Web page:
The internal obliques are part of the Intrinsic Stabilization Subsystem (ISS). The ISS is a myofascial synergy that includes the anterior and middle layers of the thoracolumbar fascia, posterior layer of abdominal fascia, the fascia of the diaphragm and investing fascia and the pelvic floor muscles (levator ani, coccygeus). This fascial continuity may integrate the function of the internal obliques, transverse abdominis, multifidus, rotatores, interspinales and intertransversarii, pelvic floor and diaphragm (12-13, 39-43). This subsystem plays a significant role in increasing intra-abdominal pressure, tension in the thoracolumbar fascia, force closure/stabilization of the sacroiliac joint (SIJ), and segmental stability and alignment of the lumbar vertebrae. Although the ISS does not actively contribute to motion, increased intra-abdominal pressure may aid in decompressing/unloading the spine during motion. Further, an increase in intra-abdominal pressure, segmental rigidity and thoracolumabar fascia stiffness may aid in eccentrically decelerating spinal flexion and lateral flexion. The ISS is "the stabilization subsystem". Analogous to the rotator cuff of the shoulder, its optimal function may be essential for optimal performance of the other subsystems (muscles of the trunk). Inhibition of the ISS most often results in synergistic dominance of the Anterior Oblique Subsystem (AOS).

Additionally, the internal obliques may "bridge" the ISS and (AOS) due to the merging of the fascia of the lateral and anterior abdominal muscles at the semilunar lines, anterior rectus sheath and linea alba below the arcuate line, the fascial continuity between the internal obliques and adductor tendons at the pubis and pectinial line, and the fascial continuity between the external obliques and internal obliques at the lateral raphe of the thoracolumbar fascia.

For additional information:

Image of a cross-section (transverse) of the rectus abdominis, with layers of the rectus sheat, linea albe and obliques labeled.

Rectus Sheath - By Henry Vandyke Carter - Henry Gray (1918) Anatomy of the Human Body. (Image: Bartleby.com: Gray's Anatomy, Plate 399, Public Domain, https://commons.wikimedia.org/w/index.php?curid=561473)

Arthrokinematics

Spine

Motion of the spine could be described as arthrokinematic motion at each facet (superior, inferior, lateral and medial glide), which results in osteokinematic motion (flexion, extension, lateral flexion and rotation) when the movement at each facet is combined. That is, extension is inferior glide of several facets of the spine, and flexion is superior glide of several facets of the spine (3). Like the rectus abdominis and external obliques, the internal obliques produce anterior shear and compression on the vertebral column, as well as facet joint distraction, anterior glide, and superior glide (superior on inferior facet) which are synonymous with forward bending/flexion of the spine (44). The forces of anterior shear (glide) and compression may be correlated with pathologies including posterior and posterior lateral herniation of lumbar discs, degenerative joint/disc disease (DJD and DDD) of the lumbar spine, and compression fractures in those with osteoporosis (3). A unilateral contraction of the internal obliques may laterally flex the spine contributing to facet joint inferior glide and compression; however, a unilateral contraction resulting in contralateral rotation and flexion would result in superior glide and anterior shear. Considering the mechanisms of herniation, DJD or DDD, and the opposing arthrokinematic motions that may result from unilateral contraction of the obliques, it seems unlikely that over-activity of the internal obliques would be a significant contributor to dysfunction of the lumbar facets.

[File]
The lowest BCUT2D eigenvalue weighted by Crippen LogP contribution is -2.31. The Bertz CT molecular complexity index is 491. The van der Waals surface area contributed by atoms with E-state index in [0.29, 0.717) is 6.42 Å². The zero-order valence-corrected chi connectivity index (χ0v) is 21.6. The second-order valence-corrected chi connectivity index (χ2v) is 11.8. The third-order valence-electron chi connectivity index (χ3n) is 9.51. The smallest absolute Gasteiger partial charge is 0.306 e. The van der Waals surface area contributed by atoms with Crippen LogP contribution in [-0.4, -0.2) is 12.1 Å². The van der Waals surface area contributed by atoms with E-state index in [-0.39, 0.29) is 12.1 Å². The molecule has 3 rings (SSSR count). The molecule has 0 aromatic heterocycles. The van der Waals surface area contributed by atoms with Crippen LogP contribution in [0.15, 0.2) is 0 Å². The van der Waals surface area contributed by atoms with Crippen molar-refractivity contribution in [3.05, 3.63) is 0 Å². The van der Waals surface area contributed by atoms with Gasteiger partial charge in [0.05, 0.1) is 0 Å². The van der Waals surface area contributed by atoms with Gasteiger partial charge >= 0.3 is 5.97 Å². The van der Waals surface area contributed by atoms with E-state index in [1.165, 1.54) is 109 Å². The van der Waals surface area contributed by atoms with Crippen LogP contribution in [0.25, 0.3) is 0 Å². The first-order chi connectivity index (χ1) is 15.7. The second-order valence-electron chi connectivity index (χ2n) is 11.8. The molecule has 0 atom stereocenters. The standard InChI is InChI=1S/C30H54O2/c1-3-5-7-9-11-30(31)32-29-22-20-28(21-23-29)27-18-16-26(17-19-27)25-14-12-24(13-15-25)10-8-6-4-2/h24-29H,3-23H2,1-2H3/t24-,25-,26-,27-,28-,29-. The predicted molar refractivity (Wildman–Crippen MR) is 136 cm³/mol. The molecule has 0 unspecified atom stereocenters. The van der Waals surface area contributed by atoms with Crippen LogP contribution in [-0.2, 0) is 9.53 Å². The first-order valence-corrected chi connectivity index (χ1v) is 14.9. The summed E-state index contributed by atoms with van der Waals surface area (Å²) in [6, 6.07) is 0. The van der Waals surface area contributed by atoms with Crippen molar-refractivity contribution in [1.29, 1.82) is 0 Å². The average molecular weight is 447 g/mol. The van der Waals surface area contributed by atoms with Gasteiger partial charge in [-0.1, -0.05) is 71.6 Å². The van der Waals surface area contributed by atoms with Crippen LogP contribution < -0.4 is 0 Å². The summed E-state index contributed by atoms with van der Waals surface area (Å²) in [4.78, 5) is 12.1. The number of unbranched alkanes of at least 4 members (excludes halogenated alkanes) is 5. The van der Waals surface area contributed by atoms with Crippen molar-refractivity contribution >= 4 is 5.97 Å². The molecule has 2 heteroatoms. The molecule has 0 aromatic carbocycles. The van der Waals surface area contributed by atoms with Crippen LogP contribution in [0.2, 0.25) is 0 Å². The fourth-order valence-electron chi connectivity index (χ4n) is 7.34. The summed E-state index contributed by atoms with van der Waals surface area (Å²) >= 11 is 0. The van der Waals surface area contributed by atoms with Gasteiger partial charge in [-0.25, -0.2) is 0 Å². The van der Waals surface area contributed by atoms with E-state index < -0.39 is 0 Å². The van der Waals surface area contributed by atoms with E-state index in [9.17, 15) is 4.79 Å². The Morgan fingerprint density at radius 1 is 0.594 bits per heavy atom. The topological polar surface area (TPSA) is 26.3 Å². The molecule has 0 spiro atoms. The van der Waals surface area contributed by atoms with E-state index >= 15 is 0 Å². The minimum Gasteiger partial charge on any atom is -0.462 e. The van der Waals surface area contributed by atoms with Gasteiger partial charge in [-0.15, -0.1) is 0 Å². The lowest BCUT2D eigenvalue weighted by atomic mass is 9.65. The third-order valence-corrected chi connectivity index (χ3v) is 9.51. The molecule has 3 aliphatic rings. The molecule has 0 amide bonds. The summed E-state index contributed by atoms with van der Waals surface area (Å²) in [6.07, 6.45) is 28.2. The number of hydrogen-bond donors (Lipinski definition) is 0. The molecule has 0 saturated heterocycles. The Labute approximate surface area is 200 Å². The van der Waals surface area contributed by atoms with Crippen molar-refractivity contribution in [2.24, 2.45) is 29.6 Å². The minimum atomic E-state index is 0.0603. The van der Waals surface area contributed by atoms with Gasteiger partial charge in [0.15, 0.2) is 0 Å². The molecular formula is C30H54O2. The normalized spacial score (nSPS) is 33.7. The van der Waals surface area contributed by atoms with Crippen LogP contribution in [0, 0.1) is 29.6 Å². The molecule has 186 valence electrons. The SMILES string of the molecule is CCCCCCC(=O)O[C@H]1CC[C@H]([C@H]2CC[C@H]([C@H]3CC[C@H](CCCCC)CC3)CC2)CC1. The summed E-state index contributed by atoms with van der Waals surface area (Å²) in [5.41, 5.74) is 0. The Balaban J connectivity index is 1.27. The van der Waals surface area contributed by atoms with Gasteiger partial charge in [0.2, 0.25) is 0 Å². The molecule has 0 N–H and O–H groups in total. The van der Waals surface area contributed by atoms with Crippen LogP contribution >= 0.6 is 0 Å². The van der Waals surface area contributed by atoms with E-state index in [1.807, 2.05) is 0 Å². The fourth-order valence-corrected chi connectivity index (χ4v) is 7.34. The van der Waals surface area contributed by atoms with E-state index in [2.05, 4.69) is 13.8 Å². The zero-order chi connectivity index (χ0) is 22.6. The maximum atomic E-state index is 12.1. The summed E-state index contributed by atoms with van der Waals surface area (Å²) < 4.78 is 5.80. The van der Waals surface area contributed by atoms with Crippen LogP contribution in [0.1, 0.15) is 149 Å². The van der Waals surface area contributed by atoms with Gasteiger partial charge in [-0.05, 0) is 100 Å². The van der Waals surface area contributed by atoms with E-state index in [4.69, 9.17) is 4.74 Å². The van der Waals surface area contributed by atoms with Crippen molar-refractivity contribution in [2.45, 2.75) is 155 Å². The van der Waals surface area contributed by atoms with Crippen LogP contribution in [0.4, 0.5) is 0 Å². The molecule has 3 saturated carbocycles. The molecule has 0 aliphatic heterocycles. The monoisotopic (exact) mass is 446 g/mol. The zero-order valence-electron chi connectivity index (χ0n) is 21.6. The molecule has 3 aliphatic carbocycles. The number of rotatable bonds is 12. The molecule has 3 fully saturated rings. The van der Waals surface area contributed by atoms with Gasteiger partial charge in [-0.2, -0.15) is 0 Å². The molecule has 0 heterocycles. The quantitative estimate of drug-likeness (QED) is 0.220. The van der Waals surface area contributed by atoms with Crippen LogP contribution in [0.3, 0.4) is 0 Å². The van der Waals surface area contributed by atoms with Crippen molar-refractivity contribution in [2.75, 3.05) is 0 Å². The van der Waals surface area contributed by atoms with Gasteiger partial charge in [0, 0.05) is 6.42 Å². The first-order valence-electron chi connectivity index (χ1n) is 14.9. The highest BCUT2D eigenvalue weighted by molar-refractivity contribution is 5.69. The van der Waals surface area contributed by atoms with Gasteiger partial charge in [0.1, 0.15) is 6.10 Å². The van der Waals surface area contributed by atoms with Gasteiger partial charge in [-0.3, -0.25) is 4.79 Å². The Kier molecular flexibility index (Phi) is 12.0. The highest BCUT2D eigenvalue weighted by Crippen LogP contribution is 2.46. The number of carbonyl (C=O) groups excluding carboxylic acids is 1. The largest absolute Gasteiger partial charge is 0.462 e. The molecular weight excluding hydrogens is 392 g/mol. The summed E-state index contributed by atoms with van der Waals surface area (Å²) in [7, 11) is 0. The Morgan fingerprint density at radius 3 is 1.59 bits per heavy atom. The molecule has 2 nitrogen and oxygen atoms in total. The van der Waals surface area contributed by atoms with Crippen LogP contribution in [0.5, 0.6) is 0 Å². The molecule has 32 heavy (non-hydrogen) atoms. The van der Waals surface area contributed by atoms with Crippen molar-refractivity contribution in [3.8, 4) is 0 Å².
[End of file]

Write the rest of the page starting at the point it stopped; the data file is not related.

Rib Cage

The rib cage forms a closed chain comprised of the sternum, ribs and thoracic vertebrae (30). The costovertebral joints are synovial joints formed by the head of a rib, the two adjacent vertebral bodies (superior and inferior to the rib), and the intervertebral disc (30). The costotransverse joints are synovial joints formed between the costal tubercle of the rib, and the costal facet of the transverse process of the corresponding vertebrae (30). The slightly convex demifacets of the ribs on the concave facets of the vertebral body, results in the rib facets gliding superiorly on the vertebral facets as they roll anteriorly during spinal flexion (and consequently internal oblique activity) (45). The motion of the costotransverse joints of ribs 1-6 is similar to the costovertebral joints; however, the facets on ribs 7-10 are planar and oriented in the anterolateroinferior to posteromediosuperior plane leading to a posterior, medial and superior glide during flexion and internal oblique activation (46).

Dysfunction of the costovertebral and costotransverse joints, especially those in the lower thoracic spine (inferior glide of the rib on both joints; or inferior glide of the rib at the costotransverse joint and superior glide at the costovertebral joint), likely leads to reflexive inhibition of the internal obliques on the same side. This is likely to result in limited spine rotation to one side. Costovertebral and costotransverse joint pain can be quite debilitating, resulting in transversospinalis and intercostal muscle spasm and pain during inhalation. Considering the research discussed below under "postural dysfunction", it seems plausible that a relationship may exist between Upper Body Dysfunction (UBD), AOS subsystem dominance, under-activity of the internal obliques and costovertebral/costotransverse joint dysfunction.